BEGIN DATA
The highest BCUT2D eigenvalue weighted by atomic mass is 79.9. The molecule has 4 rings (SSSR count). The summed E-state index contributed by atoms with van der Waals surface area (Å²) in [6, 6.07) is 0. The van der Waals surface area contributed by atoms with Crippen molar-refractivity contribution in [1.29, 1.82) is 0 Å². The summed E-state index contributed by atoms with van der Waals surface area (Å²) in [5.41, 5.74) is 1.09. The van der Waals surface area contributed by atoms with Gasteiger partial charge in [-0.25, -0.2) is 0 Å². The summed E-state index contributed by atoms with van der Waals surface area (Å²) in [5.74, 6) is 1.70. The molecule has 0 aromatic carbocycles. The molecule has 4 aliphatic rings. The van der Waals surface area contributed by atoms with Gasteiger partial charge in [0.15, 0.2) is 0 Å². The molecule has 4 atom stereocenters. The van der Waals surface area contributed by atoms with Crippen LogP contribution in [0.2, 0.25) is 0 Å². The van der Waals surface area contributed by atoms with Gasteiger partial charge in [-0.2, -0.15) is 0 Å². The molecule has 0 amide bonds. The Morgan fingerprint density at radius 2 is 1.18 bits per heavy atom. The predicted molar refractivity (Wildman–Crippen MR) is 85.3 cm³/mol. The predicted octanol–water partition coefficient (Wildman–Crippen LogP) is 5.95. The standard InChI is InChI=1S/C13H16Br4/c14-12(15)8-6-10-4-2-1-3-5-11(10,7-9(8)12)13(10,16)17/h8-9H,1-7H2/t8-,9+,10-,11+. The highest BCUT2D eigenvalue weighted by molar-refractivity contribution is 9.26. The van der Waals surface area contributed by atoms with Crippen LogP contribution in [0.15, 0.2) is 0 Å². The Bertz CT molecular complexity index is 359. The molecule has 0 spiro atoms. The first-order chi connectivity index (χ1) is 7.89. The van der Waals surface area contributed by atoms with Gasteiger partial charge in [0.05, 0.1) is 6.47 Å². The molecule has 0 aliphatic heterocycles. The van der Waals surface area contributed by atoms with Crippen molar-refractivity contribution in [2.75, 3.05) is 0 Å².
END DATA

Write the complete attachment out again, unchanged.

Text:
The highest BCUT2D eigenvalue weighted by atomic mass is 79.9. The molecule has 4 rings (SSSR count). The summed E-state index contributed by atoms with van der Waals surface area (Å²) in [6, 6.07) is 0. The van der Waals surface area contributed by atoms with Crippen molar-refractivity contribution in [1.29, 1.82) is 0 Å². The summed E-state index contributed by atoms with van der Waals surface area (Å²) in [5.41, 5.74) is 1.09. The van der Waals surface area contributed by atoms with Gasteiger partial charge in [-0.25, -0.2) is 0 Å². The summed E-state index contributed by atoms with van der Waals surface area (Å²) in [5.74, 6) is 1.70. The molecule has 0 aromatic carbocycles. The molecule has 4 aliphatic rings. The van der Waals surface area contributed by atoms with Gasteiger partial charge in [0.15, 0.2) is 0 Å². The molecule has 4 atom stereocenters. The van der Waals surface area contributed by atoms with Crippen LogP contribution in [0.2, 0.25) is 0 Å². The van der Waals surface area contributed by atoms with Gasteiger partial charge in [-0.2, -0.15) is 0 Å². The molecule has 0 amide bonds. The Morgan fingerprint density at radius 2 is 1.18 bits per heavy atom. The predicted molar refractivity (Wildman–Crippen MR) is 85.3 cm³/mol. The predicted octanol–water partition coefficient (Wildman–Crippen LogP) is 5.95. The standard InChI is InChI=1S/C13H16Br4/c14-12(15)8-6-10-4-2-1-3-5-11(10,7-9(8)12)13(10,16)17/h8-9H,1-7H2/t8-,9+,10-,11+. The highest BCUT2D eigenvalue weighted by molar-refractivity contribution is 9.26. The van der Waals surface area contributed by atoms with Crippen LogP contribution in [0.15, 0.2) is 0 Å². The Bertz CT molecular complexity index is 359. The molecule has 0 spiro atoms. The first-order chi connectivity index (χ1) is 7.89. The van der Waals surface area contributed by atoms with Gasteiger partial charge in [0.05, 0.1) is 6.47 Å². The molecule has 0 aliphatic heterocycles. The van der Waals surface area contributed by atoms with Crippen molar-refractivity contribution in [2.75, 3.05) is 0 Å².